HANSEN, Frank

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HANSEN, Frank (?-?), fisherman who lived for a time on Santa Cruz Island in the early part of the century. Several attempts to evict him proved useless. The island superintendent’s report of April 15, 1918 authored by Alanson Swain states:

“The shack of Frank Hansen at Albert’s has been destroyed—during the absence of the “Wild Man” [to keep Hansen from returning].

Another report dated May 13, 1918 discusses three mysterious fires which were believed to have been intentionally set near Pelican Bay, and it was noted:

“There are only three or four men that would have any interest in burning us out... Frank Hansen would do it without any scruples.”

Island superintendent Clifford McElrath described Frank Hansen, the Wild Man, as a good looking, good natured young Swede who got his nickname because most of the time, winter and summer, he went around in just a pair of trunks. After his shack at Albert’s had been burned down by island employees, he built a better one at Los Sauces near the beach.

January 19, 1920 McElrath wrote to Santa Barbara's Sheriff Ross:

“We have granted camping permits to several craw-fishing outfits this season, charging a nominal rent [$2.50 for the season]. Among those granted we gave one to Frank Hansen (Wild Man). On the 15th of this month I met two of the riders from one of the ranches in the hills. They told me they had just visited the Wild Man's camp and found evidence of his killing sheep. At the place where I met them called Malva Real, we found fresh sheep skin evidence he killed that same morning. This skin we took with us. As I could see Hansen and his two partners approaching the shore in a boat, I waited for them. I wanted to see what they would do. They attempted to treat the matter as a joke and said of course they took the meat, they needed it, but claimed that particular hide was given them at one of the other islands. Our sheep as you know are not branded which probably makes the hide of little value for evidence. What chance do you think there is of convicting these men if I swore out a warrant for their arrest?”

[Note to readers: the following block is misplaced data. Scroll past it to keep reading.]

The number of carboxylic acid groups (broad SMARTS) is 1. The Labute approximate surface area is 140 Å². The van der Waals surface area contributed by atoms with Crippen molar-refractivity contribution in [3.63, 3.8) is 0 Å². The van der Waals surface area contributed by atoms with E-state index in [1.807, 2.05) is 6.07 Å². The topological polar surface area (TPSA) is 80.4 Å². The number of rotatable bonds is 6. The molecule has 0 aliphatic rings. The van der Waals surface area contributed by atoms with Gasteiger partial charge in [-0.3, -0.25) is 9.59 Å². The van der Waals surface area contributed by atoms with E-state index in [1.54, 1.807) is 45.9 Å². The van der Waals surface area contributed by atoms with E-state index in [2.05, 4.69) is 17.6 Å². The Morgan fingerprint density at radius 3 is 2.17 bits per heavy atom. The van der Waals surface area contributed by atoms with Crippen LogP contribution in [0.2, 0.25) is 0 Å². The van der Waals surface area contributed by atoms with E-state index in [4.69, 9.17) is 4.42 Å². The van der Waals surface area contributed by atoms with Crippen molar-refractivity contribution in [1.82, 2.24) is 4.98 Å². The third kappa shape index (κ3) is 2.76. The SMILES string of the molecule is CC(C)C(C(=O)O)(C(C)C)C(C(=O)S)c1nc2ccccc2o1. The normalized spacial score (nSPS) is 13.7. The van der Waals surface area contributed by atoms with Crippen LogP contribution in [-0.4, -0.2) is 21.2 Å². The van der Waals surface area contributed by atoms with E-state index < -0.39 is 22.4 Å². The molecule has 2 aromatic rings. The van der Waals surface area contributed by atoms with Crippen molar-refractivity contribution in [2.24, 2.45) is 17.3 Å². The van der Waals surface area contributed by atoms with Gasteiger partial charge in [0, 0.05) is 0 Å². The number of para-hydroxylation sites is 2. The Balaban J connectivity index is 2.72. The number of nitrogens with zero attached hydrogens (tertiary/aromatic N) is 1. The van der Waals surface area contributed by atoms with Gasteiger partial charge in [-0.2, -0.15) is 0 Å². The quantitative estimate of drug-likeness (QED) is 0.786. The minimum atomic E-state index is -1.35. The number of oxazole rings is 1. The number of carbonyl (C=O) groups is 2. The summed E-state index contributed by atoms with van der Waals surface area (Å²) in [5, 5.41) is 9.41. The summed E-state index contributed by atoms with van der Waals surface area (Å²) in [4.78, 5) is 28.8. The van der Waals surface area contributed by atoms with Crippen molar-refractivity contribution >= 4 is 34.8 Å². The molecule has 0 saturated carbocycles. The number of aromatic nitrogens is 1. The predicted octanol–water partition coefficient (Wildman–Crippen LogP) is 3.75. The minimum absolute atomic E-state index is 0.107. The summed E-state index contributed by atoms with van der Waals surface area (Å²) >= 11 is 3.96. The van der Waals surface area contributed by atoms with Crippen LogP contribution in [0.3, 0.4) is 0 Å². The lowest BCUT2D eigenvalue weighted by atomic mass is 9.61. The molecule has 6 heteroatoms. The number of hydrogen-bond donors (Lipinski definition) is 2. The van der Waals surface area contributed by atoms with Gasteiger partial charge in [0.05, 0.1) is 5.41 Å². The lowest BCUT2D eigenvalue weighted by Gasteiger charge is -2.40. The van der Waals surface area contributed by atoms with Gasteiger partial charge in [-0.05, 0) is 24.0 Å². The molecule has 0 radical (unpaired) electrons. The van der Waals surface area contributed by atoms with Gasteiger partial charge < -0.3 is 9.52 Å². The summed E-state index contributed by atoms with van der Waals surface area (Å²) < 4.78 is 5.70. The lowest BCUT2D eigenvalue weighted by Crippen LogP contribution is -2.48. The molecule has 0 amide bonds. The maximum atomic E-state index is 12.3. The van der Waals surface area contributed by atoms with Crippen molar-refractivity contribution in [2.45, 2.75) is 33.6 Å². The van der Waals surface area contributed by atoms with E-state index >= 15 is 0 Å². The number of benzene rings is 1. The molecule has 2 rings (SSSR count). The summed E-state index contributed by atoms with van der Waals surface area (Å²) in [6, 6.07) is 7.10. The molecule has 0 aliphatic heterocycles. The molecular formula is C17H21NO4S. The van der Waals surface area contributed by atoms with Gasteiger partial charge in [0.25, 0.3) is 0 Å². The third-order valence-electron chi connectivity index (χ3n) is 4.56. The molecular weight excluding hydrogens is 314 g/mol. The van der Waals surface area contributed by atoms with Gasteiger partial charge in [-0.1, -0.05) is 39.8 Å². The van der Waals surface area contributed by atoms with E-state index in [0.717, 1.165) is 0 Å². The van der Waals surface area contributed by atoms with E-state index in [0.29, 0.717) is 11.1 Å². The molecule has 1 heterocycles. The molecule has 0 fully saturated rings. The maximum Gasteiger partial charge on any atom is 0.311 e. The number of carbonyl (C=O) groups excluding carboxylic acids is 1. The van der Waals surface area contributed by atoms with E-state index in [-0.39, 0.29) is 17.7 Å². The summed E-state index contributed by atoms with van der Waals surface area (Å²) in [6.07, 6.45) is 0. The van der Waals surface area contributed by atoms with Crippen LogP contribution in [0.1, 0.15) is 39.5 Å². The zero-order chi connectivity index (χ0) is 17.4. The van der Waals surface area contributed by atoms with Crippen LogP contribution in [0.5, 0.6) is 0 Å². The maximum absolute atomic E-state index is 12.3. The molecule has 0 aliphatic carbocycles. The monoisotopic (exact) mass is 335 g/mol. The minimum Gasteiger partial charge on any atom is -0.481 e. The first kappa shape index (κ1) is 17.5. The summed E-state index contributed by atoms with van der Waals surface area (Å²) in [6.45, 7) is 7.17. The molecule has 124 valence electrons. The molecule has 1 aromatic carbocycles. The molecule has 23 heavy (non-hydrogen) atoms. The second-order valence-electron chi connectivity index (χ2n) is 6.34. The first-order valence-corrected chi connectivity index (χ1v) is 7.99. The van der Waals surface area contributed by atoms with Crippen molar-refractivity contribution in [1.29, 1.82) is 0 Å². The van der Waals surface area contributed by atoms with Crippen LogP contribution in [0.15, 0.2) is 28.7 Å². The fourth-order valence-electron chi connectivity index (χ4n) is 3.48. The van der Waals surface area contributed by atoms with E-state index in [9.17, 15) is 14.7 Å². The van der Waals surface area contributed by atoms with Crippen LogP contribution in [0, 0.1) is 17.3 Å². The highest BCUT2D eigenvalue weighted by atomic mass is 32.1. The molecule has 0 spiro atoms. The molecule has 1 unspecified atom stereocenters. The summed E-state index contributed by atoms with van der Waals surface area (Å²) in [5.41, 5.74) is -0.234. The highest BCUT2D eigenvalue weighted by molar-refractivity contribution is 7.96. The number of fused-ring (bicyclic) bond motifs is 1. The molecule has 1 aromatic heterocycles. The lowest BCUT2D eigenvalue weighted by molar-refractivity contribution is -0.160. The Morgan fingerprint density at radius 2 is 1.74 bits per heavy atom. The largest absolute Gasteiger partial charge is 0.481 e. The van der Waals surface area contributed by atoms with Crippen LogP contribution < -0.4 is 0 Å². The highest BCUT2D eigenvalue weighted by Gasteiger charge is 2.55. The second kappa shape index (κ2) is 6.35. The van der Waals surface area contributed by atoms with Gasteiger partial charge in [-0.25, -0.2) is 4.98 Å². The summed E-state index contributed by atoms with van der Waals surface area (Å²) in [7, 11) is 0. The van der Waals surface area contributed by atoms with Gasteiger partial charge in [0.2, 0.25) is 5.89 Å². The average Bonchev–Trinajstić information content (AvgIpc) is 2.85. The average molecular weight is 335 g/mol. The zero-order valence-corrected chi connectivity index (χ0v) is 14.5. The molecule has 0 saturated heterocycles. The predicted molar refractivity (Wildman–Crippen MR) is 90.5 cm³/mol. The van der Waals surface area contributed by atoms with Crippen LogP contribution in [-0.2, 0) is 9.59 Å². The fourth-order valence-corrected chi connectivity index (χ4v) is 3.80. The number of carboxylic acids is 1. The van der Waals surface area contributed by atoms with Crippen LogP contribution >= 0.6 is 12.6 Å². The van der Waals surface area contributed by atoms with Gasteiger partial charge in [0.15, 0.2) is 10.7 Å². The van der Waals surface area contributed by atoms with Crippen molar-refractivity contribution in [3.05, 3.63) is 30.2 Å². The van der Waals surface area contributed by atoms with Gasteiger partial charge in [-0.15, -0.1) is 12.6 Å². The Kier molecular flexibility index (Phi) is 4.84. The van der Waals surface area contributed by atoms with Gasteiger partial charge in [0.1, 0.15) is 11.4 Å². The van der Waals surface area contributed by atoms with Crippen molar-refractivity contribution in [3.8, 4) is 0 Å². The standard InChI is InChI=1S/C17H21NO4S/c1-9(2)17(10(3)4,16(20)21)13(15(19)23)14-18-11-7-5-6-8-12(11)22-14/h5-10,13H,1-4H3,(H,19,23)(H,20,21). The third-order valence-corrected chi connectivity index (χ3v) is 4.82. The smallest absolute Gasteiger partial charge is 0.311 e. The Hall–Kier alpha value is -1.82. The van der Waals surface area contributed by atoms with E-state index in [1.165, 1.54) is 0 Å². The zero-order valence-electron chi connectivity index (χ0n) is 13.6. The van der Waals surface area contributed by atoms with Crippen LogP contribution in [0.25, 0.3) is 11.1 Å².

McElrath considered Hansen an old offender who would continue killing sheep for meat.

Finally, after Hansen's third eviction from the island, he reportedly loaded his boat, Annie, with all his possessions and put to sea. Overloaded, it sank and Hansen made it back to Santa Barbara aboard his skiff. He wasn’t seen again at Santa Cruz Island, and rumor had it he moved to San Pedro and took up his old trade as a carpenter.